Tag Archives: Haiti

God is Good: The Haiti Report

After the dust had settled from their mission trip to Haiti, I asked Bethany and Esther (the two lovelies from this photo of the week!) this question:

“If you could tell someone only ONE thing from the trip, what would it be?”

They both (separately and unaware of their counterpart’s answer) said the exact same thing:

“God is Good.”

After initially (and might I add immediately) stating that God is good, Bethany said it this way:

“I mean, I could go over day by day all that we did and saw, and God was in all of it, but really, it’s a miracle in and of itself that we even got there.”

And then she shared their travel story – the aforementioned miracle – that is absolutely worth re-telling here, so in her own words…

“It could have been ugly, especially considering there weren’t any available flights until the first team was supposed to go home. But let me start at the beginning.

So we got to the airport, loaded all our stuff, and got on a puddle jumper plane bound for Miami. And then we flew and flew and flew (in circles) and it was the worst. flight. ever.

There was terrible turbulence. At one point we even dropped the length of 3 drop zones {those who have been to Carowinds may be familiar with this reference…} and the lady across the aisle in front of me wasn’t paying attention, so she came flying up out of her chair and practically did the wave. I’m pretty sure her whole body left the seat! It was so funny! Especially because I was laughing so hard while everyone else was scared for their life!

But since we had been flying around in circles for over an hour, we didn’t have enough fuel to make it to Miami, so we landed in West Palm Beach where we proceeded to sit and sit and sit in the airplane on the middle of the tarmac. They gave us more drinks, but then somebody flushed paper towels down the toilet so we couldn’t even potty anymore. True story.

So then they said they were gonna give us some fuel, so the fuel man pulled up to the airplane, but then he said “nope, can’t give you any gas.” At this point (three and half hours later), they finally pulled up to a gate so we could hurry off the plane for ten minutes and use the working potty while they fueled the plane. It was all so bad that the pilot kept saying over and over that if we didn’t want to fly with them anymore, we didn’t have to.

But after we got our fuel (four hours later, now), we were finally up in the air again. Headed to Miami. However, our flight from Miami to Port-au-Prince had already left 45 minutes earlier and it was, of course, the last flight of the day.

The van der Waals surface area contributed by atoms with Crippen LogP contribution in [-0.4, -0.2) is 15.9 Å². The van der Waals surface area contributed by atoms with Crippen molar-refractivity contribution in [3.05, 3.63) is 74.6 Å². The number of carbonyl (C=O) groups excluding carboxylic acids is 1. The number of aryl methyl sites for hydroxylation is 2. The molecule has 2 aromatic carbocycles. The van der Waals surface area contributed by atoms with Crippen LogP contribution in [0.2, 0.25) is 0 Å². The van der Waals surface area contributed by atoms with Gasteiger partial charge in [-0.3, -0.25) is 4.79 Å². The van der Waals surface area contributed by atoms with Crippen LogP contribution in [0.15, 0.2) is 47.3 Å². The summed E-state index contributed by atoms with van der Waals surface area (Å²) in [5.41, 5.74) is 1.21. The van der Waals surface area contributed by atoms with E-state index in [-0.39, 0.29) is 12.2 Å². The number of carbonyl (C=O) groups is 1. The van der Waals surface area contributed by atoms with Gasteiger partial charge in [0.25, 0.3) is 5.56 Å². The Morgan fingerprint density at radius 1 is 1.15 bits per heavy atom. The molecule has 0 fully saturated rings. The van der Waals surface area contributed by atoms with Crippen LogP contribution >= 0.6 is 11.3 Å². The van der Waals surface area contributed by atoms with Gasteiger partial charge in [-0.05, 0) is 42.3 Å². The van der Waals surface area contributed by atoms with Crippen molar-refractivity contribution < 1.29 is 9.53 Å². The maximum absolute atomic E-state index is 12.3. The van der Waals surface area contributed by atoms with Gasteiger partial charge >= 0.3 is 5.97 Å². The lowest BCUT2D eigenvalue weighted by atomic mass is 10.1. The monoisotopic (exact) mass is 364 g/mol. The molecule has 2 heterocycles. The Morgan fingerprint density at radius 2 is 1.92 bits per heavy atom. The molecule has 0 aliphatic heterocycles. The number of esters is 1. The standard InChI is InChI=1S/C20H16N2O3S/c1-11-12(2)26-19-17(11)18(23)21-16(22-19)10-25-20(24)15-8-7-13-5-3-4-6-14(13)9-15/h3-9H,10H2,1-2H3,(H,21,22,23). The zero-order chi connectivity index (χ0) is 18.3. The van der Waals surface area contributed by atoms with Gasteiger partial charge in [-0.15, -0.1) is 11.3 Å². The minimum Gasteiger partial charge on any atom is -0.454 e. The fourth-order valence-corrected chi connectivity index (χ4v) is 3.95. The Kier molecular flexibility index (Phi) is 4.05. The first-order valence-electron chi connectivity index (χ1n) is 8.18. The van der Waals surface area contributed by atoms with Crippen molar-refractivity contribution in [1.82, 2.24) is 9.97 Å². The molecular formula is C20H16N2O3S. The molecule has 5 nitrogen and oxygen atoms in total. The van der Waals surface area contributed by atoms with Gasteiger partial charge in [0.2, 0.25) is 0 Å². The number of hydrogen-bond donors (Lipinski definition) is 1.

So we get over to the Red Roof Inn to stay at the “distressed passenger” rate, head up to our room where we think we’ll have two queen beds and a couch for all 5 of us girls who were traveling together, open the door, and find one, very small, king size bed. Ha! Yeah, we laughed. And then headed back downstairs to get a second room, which happened to be the last room available in the whole hotel.

The next morning, we got up at 4am, called the cab company and told them we needed a mini-van, and then proceeded to wait in the lobby for an hour waiting for the mini-van cab that never showed. At 5am, we just took the hotel shuttle back to the airport in hopes of maybe making it on the first flight out at 6:50am.

When we got there, we found out we were numbers 7-11 on the standby list, and the first flight was already overbooked. So, we waited around until the first flight, but as expected, no one got on. We got some breakfast, came back to the gate, waited a little, paid $8 to use the internet (yep, we did), then decided to talk to the gate attendant about empty seats.

She said, “Well, there’s nothing today, uh, nothing Tuesday…let me check Wednesday…no, nothing…the next available flight is July 29th.” No available flights for SEVEN days?!? We didn’t know what else to do, so we literally laughed out loud!

Feeling a little dismayed, we went and sat back down to wait and just planned on being there for several days. But then, they started calling standby names for the 10:50am flight – we figured we wouldn’t get on, but we thought maybe enough people would that we could get on the next one. Hope! And then they called the first person from our group, the second person, the third person…all the way to the fifth person. We might have gone just a little crazy in the airport! We’re talking hopping and jumping and singing!

But after all that, we finally arrived in Haiti, just one day behind schedule, ready to hit the ground running, and more excited than ever to just be there!”

And Esther summarized her experience this way

“God is good.

Even in the midst of extreme poverty and brokenness, God is SO good.

Throughout the entire trip, God constantly reminded and showed me how great He is. This trip was entirely about serving HIM. It was not about me.

I saw God as we interacted with the Haitian people, as we played with the local children who came to visit, as we worked with the Haitian staff, as we sat around the kitchen and chatted with Mr. Bobby and Mrs. Wanda, as we packed pills, and as we reflected on the day’s work. I found myself constantly saying, “God is good. God is good.” And I still say it.